My eldest brother and I work at the same firm, and as such are placed favorably for the sharing of lunch, or jokes, or mild whinging over silly callers. Occasionally, one of us will have planned well enough to have time to visit Dunkin Donuts on our commute; invariably, we buy two coffees, that the delight thereof may be shared and the morning brightened for both of us.
Having arrived ten minutes late today, amid the damp chill of not-quite-spring rains, I noted that it was the sort of day that made Dunkin Donuts coffee look even better than usual; most unfortunately, Peachy noted, that made it the sort of day when said nectar is impossible to procure.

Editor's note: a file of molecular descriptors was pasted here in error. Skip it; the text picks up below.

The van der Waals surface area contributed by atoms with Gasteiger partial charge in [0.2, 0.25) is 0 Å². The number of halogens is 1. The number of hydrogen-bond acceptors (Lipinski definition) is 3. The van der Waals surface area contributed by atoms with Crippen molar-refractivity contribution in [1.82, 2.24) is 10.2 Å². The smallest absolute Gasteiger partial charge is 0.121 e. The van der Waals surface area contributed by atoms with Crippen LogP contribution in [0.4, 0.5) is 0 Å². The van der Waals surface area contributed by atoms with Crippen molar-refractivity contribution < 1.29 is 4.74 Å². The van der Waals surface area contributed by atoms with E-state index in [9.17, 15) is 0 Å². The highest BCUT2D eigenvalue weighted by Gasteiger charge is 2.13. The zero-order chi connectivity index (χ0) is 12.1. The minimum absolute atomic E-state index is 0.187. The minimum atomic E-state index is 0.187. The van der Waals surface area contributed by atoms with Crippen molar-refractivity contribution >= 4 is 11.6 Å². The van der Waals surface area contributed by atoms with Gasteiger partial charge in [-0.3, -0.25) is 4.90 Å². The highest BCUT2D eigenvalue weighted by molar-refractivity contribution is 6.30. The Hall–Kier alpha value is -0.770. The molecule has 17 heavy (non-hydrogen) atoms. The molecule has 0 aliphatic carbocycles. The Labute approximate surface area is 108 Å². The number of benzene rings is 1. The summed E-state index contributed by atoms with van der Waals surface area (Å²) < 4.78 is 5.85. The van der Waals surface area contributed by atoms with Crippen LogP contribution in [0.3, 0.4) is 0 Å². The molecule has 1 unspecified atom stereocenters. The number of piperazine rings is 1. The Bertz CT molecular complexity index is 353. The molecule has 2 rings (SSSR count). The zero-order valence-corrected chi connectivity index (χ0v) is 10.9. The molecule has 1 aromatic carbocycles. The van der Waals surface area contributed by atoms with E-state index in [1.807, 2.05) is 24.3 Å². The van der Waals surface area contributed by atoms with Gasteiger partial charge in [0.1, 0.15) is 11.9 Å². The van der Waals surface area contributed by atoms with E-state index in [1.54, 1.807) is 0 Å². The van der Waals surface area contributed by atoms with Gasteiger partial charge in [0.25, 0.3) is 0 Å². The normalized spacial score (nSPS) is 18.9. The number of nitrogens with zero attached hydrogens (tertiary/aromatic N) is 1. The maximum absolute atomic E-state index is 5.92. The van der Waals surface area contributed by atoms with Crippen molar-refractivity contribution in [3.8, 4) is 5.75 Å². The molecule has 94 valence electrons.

Without the totem of caffeine to fix upon, we then were very easily led astray to discussions of other matters: cameras, court dates, and Kantian imperatives. We pondered the extent to which Peachy is a monarchist within an American democratic-republic situation. He really wishes for philosopher kings, but the trouble with philosopher kings is that anyone worthy to be one…would not wish to spend his days being one. Desire of such an office precludes worthiness to fill it, as an especial need for coffee precludes obtaining it.
On the bright side, should we ever find a worthy person, we have just the vehicle for his morning libation.